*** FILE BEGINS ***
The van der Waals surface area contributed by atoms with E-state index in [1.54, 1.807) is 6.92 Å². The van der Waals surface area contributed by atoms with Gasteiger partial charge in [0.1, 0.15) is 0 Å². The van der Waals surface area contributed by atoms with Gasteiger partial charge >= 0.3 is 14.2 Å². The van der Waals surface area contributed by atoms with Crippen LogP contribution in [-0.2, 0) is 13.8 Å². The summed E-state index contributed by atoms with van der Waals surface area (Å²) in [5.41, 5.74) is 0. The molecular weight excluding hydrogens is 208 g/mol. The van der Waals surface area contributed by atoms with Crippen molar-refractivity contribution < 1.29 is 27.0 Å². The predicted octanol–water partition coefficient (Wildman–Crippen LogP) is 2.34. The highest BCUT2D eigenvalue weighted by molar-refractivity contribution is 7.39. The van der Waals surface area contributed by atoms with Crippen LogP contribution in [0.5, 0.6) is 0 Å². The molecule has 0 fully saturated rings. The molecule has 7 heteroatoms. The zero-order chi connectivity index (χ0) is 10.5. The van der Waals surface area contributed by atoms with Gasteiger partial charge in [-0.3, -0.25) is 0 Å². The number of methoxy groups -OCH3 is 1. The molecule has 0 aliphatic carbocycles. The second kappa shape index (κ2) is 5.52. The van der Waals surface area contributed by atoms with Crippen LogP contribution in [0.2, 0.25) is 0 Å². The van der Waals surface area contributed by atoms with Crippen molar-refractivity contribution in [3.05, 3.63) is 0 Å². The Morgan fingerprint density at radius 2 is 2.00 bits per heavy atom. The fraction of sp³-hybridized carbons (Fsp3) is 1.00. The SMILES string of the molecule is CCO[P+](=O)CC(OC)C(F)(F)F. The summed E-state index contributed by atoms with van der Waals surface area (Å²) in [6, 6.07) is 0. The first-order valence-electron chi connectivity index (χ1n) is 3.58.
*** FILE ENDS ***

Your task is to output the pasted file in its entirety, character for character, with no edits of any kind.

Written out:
The van der Waals surface area contributed by atoms with E-state index in [1.54, 1.807) is 6.92 Å². The van der Waals surface area contributed by atoms with Gasteiger partial charge in [0.1, 0.15) is 0 Å². The van der Waals surface area contributed by atoms with Gasteiger partial charge >= 0.3 is 14.2 Å². The van der Waals surface area contributed by atoms with Crippen LogP contribution in [-0.2, 0) is 13.8 Å². The summed E-state index contributed by atoms with van der Waals surface area (Å²) in [5.41, 5.74) is 0. The molecular weight excluding hydrogens is 208 g/mol. The van der Waals surface area contributed by atoms with Crippen molar-refractivity contribution < 1.29 is 27.0 Å². The predicted octanol–water partition coefficient (Wildman–Crippen LogP) is 2.34. The highest BCUT2D eigenvalue weighted by molar-refractivity contribution is 7.39. The van der Waals surface area contributed by atoms with Crippen LogP contribution in [0.5, 0.6) is 0 Å². The molecule has 0 fully saturated rings. The molecule has 7 heteroatoms. The zero-order chi connectivity index (χ0) is 10.5. The van der Waals surface area contributed by atoms with Gasteiger partial charge in [-0.3, -0.25) is 0 Å². The number of methoxy groups -OCH3 is 1. The molecule has 0 aliphatic carbocycles. The second kappa shape index (κ2) is 5.52. The van der Waals surface area contributed by atoms with Crippen LogP contribution in [0.2, 0.25) is 0 Å². The van der Waals surface area contributed by atoms with Crippen molar-refractivity contribution in [3.05, 3.63) is 0 Å². The Morgan fingerprint density at radius 2 is 2.00 bits per heavy atom. The fraction of sp³-hybridized carbons (Fsp3) is 1.00. The SMILES string of the molecule is CCO[P+](=O)CC(OC)C(F)(F)F. The summed E-state index contributed by atoms with van der Waals surface area (Å²) in [6, 6.07) is 0. The first-order valence-electron chi connectivity index (χ1n) is 3.58.